Pacifico Silano is a lens-based artist whose work is an investigation into lost histories of the LGBTQ community. Born in Brooklyn, NY, he received his MFA in Photography from the School of Visual Arts. His work has been exhibited internationally, including group shows at the Bronx Museum; Context, Miami; Oude Kerk, Amsterdam; and ClampArt, New York City. Reviews of his work have appeared in The New Yorker, Art Forum and VICE. Awards won by Silano include the Individual Photographer’s Fellowship from the Aaron Siskind Foundation; Finalist for the Aperture Foundation Portfolio Prize and First Prize at the Pride Photo Awards in Amsterdam.
…especially the young ones, come into the canyon for the first time, quiet as deer, some of them, coming to your hand for salt: their dark eyes wide and gleaming with the wonder and the fear we had all felt… at seeing so many people with whom they could fall in love. The old enchantment composed of lights, music, people was transfixing them for the first time, and it made their faces even more touching.
— Andrew Holleran
Holleran’s 1978 novel, Dancer from the Dance—published the same year rainbow flags first flew to signify gay pride—chronicled the adventures of a young man seeking love in New York City’s hedonistic discos and cruising spots. With a self-critical and witty tone capturing the glamor and sense of erotic opportunity that characterized late ’70s urban gay lives, the book quickly became a publishing phenomenon. Interestingly, at the same time, another gay-related publishing phenomenon emerged, less celebrated and driven by provocative images that were—all of a sudden, too, or so it seemed—appearing in widely available and glossy porn magazines.
If post-War, mid-century American gay male porn was characterized by grainy, black-and-white photos of oiled-up guys leaning against fake classical columns in studios or striking body-builder poses in the harsh light of California’s back yards and desert, ’70s gay porn surveyed flesh, desire, and role-playing with no less relish, but with a more contemporary aesthetic and sense of authenticity.
No longer relegated to adult bookstores, evocatively-named magazines (Honcho, Blueboy, Playguy, and Torso) and more forensically titled ones (Inches, Black Inches, Latin Inches) appeared, high up and out of children’s reach, in growing numbers of newsstand racks. Instead of posing straps, models wore skimpy Speedos, button-front jeans that invited undoing, leather gear, work boots, or nothing at all. While some gay periodicals and pictorials still obsessed over hyper-masculinity, others featured men in more vulnerable poses, bathed in soft light and a luscious, fleshy palette.
The models featured in these new magazines—boy-next-door types like blond, smooth-skinned Casey Donovan and the sultry, hairier Al Parker—did not stare out of the frame and into the distance. Instead, they made direct and unapologetic eye contact, acknowledging their compelling physicality and facilitating the hand-jobs of readers positioned an arm’s length away.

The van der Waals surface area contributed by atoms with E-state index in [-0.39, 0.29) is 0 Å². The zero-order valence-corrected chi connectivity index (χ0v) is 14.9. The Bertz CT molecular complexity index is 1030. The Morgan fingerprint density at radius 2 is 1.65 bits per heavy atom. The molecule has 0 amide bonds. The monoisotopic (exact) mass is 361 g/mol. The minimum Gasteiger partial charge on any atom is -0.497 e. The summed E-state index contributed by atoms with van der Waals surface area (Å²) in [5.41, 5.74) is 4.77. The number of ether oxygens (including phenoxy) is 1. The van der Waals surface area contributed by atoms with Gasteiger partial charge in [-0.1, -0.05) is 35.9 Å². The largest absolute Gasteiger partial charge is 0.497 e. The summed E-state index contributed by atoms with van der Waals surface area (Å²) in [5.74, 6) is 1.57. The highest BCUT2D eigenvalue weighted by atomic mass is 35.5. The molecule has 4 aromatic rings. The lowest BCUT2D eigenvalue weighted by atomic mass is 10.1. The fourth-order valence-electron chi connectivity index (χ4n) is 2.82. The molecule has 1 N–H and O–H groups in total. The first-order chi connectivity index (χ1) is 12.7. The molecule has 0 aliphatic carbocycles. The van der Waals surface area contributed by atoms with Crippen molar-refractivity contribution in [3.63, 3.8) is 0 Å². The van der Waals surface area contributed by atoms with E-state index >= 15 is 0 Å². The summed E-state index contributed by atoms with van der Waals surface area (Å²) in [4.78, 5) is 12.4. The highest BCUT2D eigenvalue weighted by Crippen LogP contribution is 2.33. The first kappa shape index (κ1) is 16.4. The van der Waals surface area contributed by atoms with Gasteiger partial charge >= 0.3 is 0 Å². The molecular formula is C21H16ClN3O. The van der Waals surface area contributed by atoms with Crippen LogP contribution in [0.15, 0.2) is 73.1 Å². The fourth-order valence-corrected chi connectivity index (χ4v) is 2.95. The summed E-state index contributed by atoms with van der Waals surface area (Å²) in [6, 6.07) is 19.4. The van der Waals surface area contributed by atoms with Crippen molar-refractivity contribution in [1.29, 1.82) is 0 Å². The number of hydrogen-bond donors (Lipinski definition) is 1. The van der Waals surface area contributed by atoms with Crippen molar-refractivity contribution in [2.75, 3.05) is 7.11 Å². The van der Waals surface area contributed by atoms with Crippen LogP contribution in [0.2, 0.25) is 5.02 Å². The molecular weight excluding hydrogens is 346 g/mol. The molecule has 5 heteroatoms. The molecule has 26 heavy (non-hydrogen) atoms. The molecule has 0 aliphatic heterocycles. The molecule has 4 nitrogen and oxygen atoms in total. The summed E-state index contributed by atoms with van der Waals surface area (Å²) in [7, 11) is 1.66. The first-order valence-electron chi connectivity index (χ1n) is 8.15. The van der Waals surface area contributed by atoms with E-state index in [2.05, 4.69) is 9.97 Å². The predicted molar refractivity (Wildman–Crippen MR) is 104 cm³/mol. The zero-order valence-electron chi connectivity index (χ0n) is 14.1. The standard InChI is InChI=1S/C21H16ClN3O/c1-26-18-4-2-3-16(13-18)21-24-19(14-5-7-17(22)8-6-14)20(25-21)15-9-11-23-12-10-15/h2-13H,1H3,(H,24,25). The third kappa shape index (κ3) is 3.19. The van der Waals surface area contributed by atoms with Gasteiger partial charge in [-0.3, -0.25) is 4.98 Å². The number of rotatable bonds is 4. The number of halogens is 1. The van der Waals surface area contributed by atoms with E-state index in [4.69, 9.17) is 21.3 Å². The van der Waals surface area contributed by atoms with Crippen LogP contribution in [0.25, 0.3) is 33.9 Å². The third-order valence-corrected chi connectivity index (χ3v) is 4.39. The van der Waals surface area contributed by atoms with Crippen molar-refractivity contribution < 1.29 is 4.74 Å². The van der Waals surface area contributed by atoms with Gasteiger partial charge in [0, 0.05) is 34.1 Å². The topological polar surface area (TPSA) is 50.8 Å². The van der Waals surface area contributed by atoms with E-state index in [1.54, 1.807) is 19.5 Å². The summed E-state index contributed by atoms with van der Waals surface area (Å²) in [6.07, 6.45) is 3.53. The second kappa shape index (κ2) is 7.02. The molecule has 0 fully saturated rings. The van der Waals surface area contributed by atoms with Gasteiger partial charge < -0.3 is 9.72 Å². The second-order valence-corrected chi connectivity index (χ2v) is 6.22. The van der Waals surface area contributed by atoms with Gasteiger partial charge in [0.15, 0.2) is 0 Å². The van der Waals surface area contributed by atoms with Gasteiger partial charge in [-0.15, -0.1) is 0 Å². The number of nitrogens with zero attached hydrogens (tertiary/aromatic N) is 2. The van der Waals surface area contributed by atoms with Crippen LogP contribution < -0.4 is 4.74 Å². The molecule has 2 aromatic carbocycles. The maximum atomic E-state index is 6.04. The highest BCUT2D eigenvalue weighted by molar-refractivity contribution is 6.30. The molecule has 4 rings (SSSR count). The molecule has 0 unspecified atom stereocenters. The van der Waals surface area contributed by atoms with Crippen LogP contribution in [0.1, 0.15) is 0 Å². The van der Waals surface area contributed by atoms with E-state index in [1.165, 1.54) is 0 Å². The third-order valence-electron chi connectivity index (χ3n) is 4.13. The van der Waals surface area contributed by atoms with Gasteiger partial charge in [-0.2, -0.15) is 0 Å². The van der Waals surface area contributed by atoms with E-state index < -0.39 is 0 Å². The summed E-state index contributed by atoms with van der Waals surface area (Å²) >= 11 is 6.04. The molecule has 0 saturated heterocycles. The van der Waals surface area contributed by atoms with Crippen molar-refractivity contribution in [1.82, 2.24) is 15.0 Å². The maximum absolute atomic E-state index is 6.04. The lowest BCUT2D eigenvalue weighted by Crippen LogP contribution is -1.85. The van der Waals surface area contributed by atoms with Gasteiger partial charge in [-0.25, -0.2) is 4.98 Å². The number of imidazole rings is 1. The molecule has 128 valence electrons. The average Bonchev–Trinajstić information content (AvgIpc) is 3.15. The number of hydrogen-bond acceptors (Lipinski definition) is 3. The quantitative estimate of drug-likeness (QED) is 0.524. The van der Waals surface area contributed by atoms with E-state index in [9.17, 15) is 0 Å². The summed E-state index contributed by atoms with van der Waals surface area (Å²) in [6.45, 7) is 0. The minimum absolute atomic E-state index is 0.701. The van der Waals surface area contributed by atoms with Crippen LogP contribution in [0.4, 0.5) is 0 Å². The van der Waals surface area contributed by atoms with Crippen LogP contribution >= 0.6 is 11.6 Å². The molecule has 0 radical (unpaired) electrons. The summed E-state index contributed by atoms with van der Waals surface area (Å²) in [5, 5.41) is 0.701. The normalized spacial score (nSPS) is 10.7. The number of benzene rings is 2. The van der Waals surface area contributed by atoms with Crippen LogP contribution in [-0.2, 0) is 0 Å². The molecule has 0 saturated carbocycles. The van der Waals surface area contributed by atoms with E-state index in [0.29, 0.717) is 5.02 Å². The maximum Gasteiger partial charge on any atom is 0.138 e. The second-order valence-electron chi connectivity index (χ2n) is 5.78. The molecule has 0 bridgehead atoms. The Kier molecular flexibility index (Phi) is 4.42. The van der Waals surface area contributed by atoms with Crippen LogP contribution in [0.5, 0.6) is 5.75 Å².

Readily available magazines like these reflected (and contributed to) the growing eroticization of the public sphere. By 1982, the first of Bruce Weber’s homoerotic Calvin Klein underwear ads appeared on a Times Square billboard and underscored photography’s pivotal role in shaping desire and mainstreaming the sexual objectification of men. Increasingly explicit and sexually-charged photographs began to powerfully reflect and influence the culture, politics, and fantasies of gay life at the time. But in retrospect and today, they look and function differently. That is what Pacifico Silano’s work, based on vintage imagery from the period, knowingly and beautifully explores.
These new genres of images and magazines flourished a dozen years after the Stonewall riots. And a few years after that—once the discovery of AIDS, slowly reported, had quickly spiraled out of control—the seeds for a subsequent round of gay activism took hold. In stark contrast to the celebratory nature of seductive gay imagery, fear and a devastating sense of loss would grip the gay community. Drawn to and recycling seductive images of the period, Silano’s work in Tear Sheets reflects on that complex cultural moment: one he did not experience directly, yet one that irrevocably shaped him and, for that matter, the lives we live now.
Literally deconstructing the back issues of magazines he finds online—some currently sell for hundreds of dollars, so strong are buyers’ decades-old libidinal connections to them—Silano works as a cultural historian and artist. His photographic work features now-vintage ephemera, re-contextualized and reconsidered, that hints at the time’s pleasure and turmoil alike, the embedding of meaning and memory in images, and reminds us of our finite lives and the multiple lives of images.
Nostalgia is not the focus of Silano’s attention. But his fascination with a history that both is and isn’t his own gives this work its knowing, cumulative power. One after another, these haunting images remind us that, try as we might, it is impossible to recoup the past and even more difficult to see what’s coming.
Marvin Heiferman’s projects about photography and visual culture include Seeing Science (http://seeingscience.umbc.edu) and Photography Changes Everything (Aperture, 2012).
Pacifico Silano lives in Brooklyn, NY, and completed his Light Work residency in July 2016. www.pacificosilano.com